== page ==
L-Acoustics Make Light Work of Williams Tour

Following the success of his album Heavy Entertainment Show, Robbie Williams set out on tour in June 2017 with the tour’s audio handled by long-term audio supplier Britannia Row Productions (Brit Row), with a combination of L-Acoustics K1 and K2 chosen as the loudspeaker system.

Brit Row has deployed L-Acoustics K1 for William’s over the last 5 years, with each tour. In 2014, they switched to K2 for rear hangs and downfill cabinets, this year they have updated amplification to the latest LA12X amplified controllers.

“Updating to running the whole system on the new LA12X amplifiers is our big step forward this year,” said Brit Row’s Josh Lloyd. “Not only have we seen an improvement in how the system sounds, but the LA12X also provides the incredibly helpful Load Checker feature that measures the attached loudspeakers to help us make sure that everything is working correctly.  We have also been using KS28 subwoofers since the end of Robbie’s promo run in 2016. We are now carrying 42 on this tour and are blown away by how musical they are, as well as how low they go. They have added another dimension to the show.”

The tour’s system was designed during the pre-production phase, with each venue mapped out in L-Acoustics 3D acoustical simulation programme, Soundvision. The team took time to configure the box count and mechanics of the system on a per venue basis before carrying out final gain, delay and EQ adjustments in Soundvision closer to the show date.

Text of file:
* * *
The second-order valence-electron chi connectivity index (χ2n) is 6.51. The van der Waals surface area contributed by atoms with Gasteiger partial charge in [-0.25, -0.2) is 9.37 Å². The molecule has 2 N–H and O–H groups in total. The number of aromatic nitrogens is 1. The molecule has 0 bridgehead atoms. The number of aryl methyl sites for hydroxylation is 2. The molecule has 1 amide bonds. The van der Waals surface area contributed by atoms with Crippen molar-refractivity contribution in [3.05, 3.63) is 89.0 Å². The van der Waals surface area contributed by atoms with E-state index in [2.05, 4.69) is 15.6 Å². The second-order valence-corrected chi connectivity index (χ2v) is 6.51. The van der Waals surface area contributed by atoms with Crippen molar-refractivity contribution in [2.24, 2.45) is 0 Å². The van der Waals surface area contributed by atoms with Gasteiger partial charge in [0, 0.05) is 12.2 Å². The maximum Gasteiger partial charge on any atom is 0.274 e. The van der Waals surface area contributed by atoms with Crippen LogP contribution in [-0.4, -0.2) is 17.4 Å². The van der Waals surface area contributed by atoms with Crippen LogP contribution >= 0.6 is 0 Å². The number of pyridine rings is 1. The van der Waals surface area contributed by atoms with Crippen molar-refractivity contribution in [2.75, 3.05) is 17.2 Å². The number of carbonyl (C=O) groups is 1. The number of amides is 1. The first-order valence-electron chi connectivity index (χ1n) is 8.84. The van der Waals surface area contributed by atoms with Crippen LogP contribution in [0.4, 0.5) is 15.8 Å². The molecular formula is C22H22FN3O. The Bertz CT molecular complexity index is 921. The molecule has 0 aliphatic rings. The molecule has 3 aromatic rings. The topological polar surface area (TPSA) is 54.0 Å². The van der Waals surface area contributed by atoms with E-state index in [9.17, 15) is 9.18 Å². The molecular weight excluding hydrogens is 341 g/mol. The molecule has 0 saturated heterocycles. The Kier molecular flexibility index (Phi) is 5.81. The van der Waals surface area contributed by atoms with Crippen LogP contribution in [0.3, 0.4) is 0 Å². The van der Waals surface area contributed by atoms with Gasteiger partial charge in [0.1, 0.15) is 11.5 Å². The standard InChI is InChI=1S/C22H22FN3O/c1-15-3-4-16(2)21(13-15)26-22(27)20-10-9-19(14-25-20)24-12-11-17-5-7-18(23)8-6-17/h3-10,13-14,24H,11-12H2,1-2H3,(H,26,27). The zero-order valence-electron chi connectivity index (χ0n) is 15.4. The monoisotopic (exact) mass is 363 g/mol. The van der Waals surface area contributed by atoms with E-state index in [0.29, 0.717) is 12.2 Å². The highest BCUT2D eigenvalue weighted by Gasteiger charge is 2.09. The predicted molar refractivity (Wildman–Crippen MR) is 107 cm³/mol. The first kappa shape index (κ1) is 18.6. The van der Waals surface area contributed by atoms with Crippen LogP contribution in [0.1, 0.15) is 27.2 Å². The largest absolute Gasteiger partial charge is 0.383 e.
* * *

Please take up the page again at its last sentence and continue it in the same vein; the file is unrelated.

The overall system comprises main hangs of 14 L-Acoustics K1, 2 L-Acoustics K2 and 4 L-Acoustics K1-SB, with 14 L-Acoustics K1 and between 4 and 6 L-Acoustics K2 for side hangs. Sub hangs of L-Acoustics K1-SB are flown behind the side hangs to help with low end coverage out to the side of the stadiums and rear hangs of up to 12 L-Acoustics K2 help with the furthest upstage seats and also stop the possibility of over shooting the side hangs. The tour also carries 2 delay towers with up to 16 L-Acoustics K2 cabinets per tower.

“In the UK, we carried a ring delay for the larger stadiums such as Manchester, Dublin and London,” added Lloyd. “This was comprised of up to 12 hangs of K2 flown from the stadium roof to cover the upper levels of the stadium. The variable horizontal coverage of the K2 was invaluable in being able to optimise coverage and keep energy away from unwanted parts of the stadiums.

“In Europe, we carry a smaller compliment of K2 to help with extra delay duties in stadiums there, flying up to four additional hangs to help in the hard to cover areas. We also had shows on various large greenfield sites which allowed us to have up to 6 delay towers to cover the field,” he explained.

Additionally, the low end is augmented by a sub arc of 24 L-Acoustics KS28 under the stage, with 2 end fire arrays on the extreme outside of the stage comprising 9 KS28 per side. Frontfill duties are handled by 4 Kara cabinets on the front edge of the stage with 14 ARCSII on the wings.

“The L-Acoustics system is working perfectly,” concluded Josh. “Simon Hodge, Robbie’s Front of House engineer, is very happy with how it’s performing and we’ve had a lot of compliments on the sound quality.”

The tour concluded in Europe at the beginning of September, with an additional Australasian leg announced for February and March next year.

www.britanniarow.com / www.robbiewilliams.com